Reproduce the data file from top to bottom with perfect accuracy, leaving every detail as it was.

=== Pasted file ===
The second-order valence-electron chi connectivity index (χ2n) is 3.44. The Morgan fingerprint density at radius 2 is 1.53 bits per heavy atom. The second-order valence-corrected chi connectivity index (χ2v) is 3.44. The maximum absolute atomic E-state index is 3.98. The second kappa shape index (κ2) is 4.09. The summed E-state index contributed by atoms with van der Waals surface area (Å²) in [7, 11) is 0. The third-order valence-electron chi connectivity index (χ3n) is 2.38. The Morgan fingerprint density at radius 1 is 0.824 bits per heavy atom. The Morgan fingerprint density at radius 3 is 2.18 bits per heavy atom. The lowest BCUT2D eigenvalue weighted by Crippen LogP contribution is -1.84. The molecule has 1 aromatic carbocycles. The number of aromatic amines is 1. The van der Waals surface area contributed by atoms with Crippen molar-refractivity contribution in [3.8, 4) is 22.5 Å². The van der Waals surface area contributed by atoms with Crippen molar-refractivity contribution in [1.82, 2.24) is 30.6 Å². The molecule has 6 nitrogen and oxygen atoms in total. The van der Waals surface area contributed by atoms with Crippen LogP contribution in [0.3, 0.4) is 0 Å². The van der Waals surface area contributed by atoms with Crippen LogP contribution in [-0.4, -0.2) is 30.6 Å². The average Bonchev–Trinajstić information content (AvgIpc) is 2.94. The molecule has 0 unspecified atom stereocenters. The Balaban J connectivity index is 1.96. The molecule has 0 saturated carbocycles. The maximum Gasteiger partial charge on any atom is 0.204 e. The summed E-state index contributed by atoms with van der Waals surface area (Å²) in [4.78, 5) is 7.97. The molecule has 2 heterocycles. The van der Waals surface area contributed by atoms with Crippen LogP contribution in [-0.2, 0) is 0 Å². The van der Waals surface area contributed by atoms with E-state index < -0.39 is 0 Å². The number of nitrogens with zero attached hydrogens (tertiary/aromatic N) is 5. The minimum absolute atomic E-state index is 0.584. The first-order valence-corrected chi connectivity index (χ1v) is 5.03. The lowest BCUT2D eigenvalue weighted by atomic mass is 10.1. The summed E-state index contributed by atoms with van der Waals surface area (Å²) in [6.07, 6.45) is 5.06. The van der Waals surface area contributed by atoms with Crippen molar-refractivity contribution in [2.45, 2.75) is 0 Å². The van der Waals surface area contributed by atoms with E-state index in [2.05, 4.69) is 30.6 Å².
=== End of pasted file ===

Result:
The second-order valence-electron chi connectivity index (χ2n) is 3.44. The Morgan fingerprint density at radius 2 is 1.53 bits per heavy atom. The second-order valence-corrected chi connectivity index (χ2v) is 3.44. The maximum absolute atomic E-state index is 3.98. The second kappa shape index (κ2) is 4.09. The summed E-state index contributed by atoms with van der Waals surface area (Å²) in [7, 11) is 0. The third-order valence-electron chi connectivity index (χ3n) is 2.38. The Morgan fingerprint density at radius 1 is 0.824 bits per heavy atom. The Morgan fingerprint density at radius 3 is 2.18 bits per heavy atom. The lowest BCUT2D eigenvalue weighted by Crippen LogP contribution is -1.84. The molecule has 1 aromatic carbocycles. The number of aromatic amines is 1. The van der Waals surface area contributed by atoms with Crippen molar-refractivity contribution in [3.8, 4) is 22.5 Å². The van der Waals surface area contributed by atoms with Crippen molar-refractivity contribution in [1.82, 2.24) is 30.6 Å². The molecule has 6 nitrogen and oxygen atoms in total. The van der Waals surface area contributed by atoms with Crippen LogP contribution in [0.3, 0.4) is 0 Å². The van der Waals surface area contributed by atoms with Crippen LogP contribution in [-0.4, -0.2) is 30.6 Å². The average Bonchev–Trinajstić information content (AvgIpc) is 2.94. The molecule has 0 unspecified atom stereocenters. The Balaban J connectivity index is 1.96. The molecule has 0 saturated carbocycles. The maximum Gasteiger partial charge on any atom is 0.204 e. The summed E-state index contributed by atoms with van der Waals surface area (Å²) in [4.78, 5) is 7.97. The molecule has 2 heterocycles. The van der Waals surface area contributed by atoms with Crippen LogP contribution in [-0.2, 0) is 0 Å². The van der Waals surface area contributed by atoms with E-state index < -0.39 is 0 Å². The number of nitrogens with zero attached hydrogens (tertiary/aromatic N) is 5. The minimum absolute atomic E-state index is 0.584. The first-order valence-corrected chi connectivity index (χ1v) is 5.03. The lowest BCUT2D eigenvalue weighted by atomic mass is 10.1. The summed E-state index contributed by atoms with van der Waals surface area (Å²) in [6.07, 6.45) is 5.06. The van der Waals surface area contributed by atoms with Crippen molar-refractivity contribution in [2.45, 2.75) is 0 Å². The van der Waals surface area contributed by atoms with E-state index in [2.05, 4.69) is 30.6 Å².